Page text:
General Humbert invades Swinford, project 52 #27.
On Saturday 28th of June 2014 General Humbert invaded Swinford and unveiled a plaque to commemorate the last time he was in Swinford in 1798. General Humbert’s army landed in Kilcommon Co. Mayo on the 22nd of August 1798 and captured Ballina the following day, where Irish insurgents joined his Army.
Photo: f7.1, 1/400 sec, ISO-100, @32 mm.
Two days later General Humbert leaves 200 soldiers in Ballina and takes 1500 french and newly recruited Irish soldiers to Castlebar, the largest garrison town in north Connacht at the time. The battle that took place is famously known as “The Races of Castlebar”. Castlebar was liberated under General Humbert’s command by 12 midday. John Moore was appointed the first President of the republic of Connacht.
Photo: f/7.1, 1/320 sec, ISO-100, @18mm.
General Humbert and his army head north towards Longford to cross the river Shannon and its on this part of his journey that he stops in Swinford, on the 28th of August 1798. This part of Humbert’s journey through Mayo is not so well documented, not as well as the landing in Kilcommon and Killala or the famous “Races of Castlebar”. I can only go by what local historians and Swinford Historical society know of the events that took place in Swinford.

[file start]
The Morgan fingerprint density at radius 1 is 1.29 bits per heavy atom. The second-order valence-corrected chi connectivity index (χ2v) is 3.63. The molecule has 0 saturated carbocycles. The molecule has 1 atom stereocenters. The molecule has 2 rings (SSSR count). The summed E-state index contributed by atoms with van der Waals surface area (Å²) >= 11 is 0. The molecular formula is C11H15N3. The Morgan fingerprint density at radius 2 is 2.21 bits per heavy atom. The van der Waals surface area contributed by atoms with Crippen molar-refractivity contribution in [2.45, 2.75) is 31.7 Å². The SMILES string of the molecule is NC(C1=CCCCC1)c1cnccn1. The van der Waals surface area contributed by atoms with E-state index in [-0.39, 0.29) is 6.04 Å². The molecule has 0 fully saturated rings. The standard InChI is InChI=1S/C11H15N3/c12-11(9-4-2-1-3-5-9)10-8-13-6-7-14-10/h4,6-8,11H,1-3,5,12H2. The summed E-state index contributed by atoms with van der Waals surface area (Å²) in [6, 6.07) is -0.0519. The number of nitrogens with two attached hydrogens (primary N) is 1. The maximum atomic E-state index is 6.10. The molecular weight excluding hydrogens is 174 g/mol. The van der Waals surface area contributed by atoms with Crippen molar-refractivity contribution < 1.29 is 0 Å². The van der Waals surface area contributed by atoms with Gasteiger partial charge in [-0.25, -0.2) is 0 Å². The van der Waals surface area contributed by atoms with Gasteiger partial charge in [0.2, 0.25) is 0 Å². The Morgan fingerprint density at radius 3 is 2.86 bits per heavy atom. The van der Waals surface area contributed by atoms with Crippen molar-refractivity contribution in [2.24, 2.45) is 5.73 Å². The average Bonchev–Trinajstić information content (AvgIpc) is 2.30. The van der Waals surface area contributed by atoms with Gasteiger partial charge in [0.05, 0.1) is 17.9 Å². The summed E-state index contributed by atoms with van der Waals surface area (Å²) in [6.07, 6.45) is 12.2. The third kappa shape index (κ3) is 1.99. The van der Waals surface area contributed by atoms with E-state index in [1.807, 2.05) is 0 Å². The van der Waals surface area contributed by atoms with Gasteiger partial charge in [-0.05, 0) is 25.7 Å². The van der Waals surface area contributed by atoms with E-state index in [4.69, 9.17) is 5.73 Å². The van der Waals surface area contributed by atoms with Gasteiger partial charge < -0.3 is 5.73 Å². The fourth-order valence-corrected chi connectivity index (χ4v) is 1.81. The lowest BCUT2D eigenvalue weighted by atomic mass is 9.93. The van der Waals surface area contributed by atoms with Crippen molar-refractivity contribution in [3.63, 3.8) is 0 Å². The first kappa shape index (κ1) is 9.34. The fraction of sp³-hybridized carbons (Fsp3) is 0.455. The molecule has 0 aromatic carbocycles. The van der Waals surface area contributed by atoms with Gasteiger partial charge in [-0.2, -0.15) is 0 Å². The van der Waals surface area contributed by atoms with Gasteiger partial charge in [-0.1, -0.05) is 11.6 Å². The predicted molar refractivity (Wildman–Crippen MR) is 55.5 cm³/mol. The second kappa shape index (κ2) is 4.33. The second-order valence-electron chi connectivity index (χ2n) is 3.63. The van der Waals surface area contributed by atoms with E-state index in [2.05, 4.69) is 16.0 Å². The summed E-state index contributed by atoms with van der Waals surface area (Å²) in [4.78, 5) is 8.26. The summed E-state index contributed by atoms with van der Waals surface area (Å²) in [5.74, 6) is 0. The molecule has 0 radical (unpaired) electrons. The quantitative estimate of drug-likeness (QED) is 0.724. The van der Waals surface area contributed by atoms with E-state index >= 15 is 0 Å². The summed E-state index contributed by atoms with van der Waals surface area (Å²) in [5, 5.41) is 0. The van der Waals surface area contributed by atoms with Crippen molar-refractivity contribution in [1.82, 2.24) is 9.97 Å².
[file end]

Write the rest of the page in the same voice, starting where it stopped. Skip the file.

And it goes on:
Photo: f/7.1, 1/200 sec, ISO-100, @40 mm.
Humbert’s army set up camp in the grounds of Brabazon’s estate in Swinford and General Humbert himself stayed in Corley’s hotel in the square in Swinford Town, (now known as “The Hagan”). Brabazon at the time was sympathetic to the French revolution which is why he let Humbert’s army camp in the grounds of his estate. Anthony Corley, the proprietor of Corley’s hotel was also friends of Brabazon. The soldiers took the gates from the archway in the square beside Corley’s hotel, which led to the Brabazon estate and cooked two steers which Brabazon had given to them!
For more information visit In Humbert’s Footsteps.